After writing about five specifications we don’t need everyday as well as the history of luminescent paint, I thought we should spend a little more time discussing lume and whether or not we need it. Lume has become something many watch enthusiasts/collectors obsess over. The more time passes, the more people seem to care about lume. It also seems that every type of watch is expected to have lume these days. I even hear people say that dress watches should have lume in order to be a “proper” watch. Why is that? What does lume do and do we actually need it? Or, to be more precise, who actually needs lume? Source: www.tudorwatch.com
The Genesis of Luminescent Paint on Watches
Not to rehash what I explained in my article detailing the history of lume, but it seems appropriate to first, and ever so briefly, go back in the past to when watchmakers started using lume and why. Since the early 20th century when Marie Curie discovered Radium, a self-induced radioactive compound that glows perpetually, Radium has been applied on military watches so that time could be read at night. The idea was that a watch would be more useful for military operations if the wearer could keep track of time in any lighting condition. This makes sense when we think about covert ops that take place at night. Lume was therefore used on watches like the first Panerai submersible timekeeping devices.
Luminescent watches (on the hands and hour markers) became synonymous with the military. James Bond’s Rolex Submariner had lume as did all professional dive watches of the era. World War II pilot watches had lume so that pilots could read the time easily in the darkness of the night, and infantry could accurately coordinate operations in the middle of the night. This all makes sense, right? Well yes it does, however my argument is that we, normal human beings who write articles or work in an office—and therefore rarely venture at night to conduct clandestine military operations—don’t need lume. We really don’t.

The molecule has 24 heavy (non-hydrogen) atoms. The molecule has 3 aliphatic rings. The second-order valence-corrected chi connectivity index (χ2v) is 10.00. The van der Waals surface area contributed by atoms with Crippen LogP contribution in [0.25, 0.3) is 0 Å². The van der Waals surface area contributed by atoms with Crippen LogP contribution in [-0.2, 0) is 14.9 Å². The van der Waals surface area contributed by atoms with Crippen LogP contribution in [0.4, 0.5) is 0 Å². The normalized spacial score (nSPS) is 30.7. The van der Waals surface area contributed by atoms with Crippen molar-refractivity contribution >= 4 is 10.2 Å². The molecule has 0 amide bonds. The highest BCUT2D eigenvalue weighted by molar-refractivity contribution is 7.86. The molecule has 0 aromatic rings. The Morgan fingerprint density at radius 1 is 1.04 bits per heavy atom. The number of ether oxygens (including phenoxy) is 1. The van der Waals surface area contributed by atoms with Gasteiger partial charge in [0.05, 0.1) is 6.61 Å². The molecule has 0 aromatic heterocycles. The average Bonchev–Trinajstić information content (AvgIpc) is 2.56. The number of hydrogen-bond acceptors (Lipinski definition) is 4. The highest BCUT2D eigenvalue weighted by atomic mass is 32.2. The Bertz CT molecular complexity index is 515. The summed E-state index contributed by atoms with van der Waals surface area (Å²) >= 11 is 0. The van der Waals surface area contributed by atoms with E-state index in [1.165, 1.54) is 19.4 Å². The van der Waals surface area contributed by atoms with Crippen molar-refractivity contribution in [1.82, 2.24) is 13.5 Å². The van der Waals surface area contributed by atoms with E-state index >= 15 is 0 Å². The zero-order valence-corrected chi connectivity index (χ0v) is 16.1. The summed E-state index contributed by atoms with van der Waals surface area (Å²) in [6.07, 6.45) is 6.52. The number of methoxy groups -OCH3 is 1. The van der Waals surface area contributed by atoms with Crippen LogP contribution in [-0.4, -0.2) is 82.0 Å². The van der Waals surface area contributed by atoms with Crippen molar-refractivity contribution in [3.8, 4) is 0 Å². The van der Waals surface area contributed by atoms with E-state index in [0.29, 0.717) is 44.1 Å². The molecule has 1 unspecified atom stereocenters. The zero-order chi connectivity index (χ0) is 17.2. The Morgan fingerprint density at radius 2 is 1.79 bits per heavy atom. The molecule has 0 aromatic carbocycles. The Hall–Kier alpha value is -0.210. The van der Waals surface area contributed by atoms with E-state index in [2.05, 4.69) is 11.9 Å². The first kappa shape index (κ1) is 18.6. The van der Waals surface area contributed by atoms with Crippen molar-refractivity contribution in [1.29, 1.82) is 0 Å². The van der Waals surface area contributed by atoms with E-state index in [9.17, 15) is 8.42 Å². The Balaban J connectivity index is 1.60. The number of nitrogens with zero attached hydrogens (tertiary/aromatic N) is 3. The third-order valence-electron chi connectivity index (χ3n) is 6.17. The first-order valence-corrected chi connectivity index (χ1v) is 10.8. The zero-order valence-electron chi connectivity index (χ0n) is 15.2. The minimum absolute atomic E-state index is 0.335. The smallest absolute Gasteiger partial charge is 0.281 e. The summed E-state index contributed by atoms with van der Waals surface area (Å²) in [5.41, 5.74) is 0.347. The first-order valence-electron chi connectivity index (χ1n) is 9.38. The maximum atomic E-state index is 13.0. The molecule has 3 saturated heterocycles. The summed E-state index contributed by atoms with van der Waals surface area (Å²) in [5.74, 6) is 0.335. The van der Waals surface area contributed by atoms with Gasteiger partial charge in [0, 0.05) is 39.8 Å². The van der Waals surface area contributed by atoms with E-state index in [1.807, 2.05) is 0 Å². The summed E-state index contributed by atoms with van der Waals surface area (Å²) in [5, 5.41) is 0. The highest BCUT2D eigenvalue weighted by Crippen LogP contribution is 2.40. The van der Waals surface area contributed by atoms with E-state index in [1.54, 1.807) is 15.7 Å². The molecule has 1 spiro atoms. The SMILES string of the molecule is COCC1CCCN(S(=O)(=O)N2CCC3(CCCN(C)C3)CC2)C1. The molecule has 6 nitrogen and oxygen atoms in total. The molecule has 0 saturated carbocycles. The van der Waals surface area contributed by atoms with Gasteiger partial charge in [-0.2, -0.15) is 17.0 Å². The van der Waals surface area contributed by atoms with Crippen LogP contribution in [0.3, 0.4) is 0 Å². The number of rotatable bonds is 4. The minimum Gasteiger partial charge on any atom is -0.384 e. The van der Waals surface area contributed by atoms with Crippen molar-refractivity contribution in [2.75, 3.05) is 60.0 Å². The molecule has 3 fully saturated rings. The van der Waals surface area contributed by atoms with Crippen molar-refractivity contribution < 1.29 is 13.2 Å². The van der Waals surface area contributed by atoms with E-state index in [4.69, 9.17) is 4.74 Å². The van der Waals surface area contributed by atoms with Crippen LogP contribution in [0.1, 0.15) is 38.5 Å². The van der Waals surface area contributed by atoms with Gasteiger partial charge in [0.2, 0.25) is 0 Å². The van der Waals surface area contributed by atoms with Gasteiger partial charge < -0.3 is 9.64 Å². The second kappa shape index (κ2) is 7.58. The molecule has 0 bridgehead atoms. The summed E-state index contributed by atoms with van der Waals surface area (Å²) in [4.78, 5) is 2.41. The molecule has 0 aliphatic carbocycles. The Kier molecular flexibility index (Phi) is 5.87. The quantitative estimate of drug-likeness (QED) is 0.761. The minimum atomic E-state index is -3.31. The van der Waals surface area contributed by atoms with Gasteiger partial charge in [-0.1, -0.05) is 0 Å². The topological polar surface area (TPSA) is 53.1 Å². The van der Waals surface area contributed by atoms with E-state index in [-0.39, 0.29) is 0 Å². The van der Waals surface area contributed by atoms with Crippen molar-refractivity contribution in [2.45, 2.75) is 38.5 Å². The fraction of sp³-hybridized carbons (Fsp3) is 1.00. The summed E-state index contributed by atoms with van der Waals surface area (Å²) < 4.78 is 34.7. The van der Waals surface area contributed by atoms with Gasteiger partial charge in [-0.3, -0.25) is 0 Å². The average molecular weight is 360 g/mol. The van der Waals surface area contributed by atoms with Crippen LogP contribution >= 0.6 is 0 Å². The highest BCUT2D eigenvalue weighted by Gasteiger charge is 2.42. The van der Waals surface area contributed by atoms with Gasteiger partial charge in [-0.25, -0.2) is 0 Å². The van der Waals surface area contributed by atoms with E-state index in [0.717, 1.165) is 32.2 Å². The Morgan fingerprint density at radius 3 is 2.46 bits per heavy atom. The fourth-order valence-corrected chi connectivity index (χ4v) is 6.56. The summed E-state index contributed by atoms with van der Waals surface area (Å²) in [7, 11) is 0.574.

The Fallacy of Luminescent Paint and Tool Watches
I’m a tool watch kind of guy and for a long time, I convinced myself that I too needed good lume on my watches. I thought, just like many other people did and still do today, that a proper tool watch should have outstanding lume. I too started to complain when a tool watch didn’t have an even application of bright lume so that I could—theoretically—read the time at any moment, even when I rarely find myself awake at 4am. I just thought I needed good lume so that it could help me and so that my tool watch was indeed a proper tool. I bought into the fallacy that I needed very good lume for my very ordinary life.
One of the most ridiculous arguments I’ve heard about the necessity for lume is as follows: “I prefer when the seconds hand is fully lumed so that I know that my watch is running when I check the time in the middle of the night.” (A source that it is better to keep anonymous). Really? How often does one need to ensure that his mechanical watch is still ticking at night? If one is worried about this, then one should get a quartz powered timekeeping device. It’s not as if we don’t have smartphones that can tell time in any lighting condition, because we all do. So the question of whether or not to have good lume is not a practical one, it’s just about specs.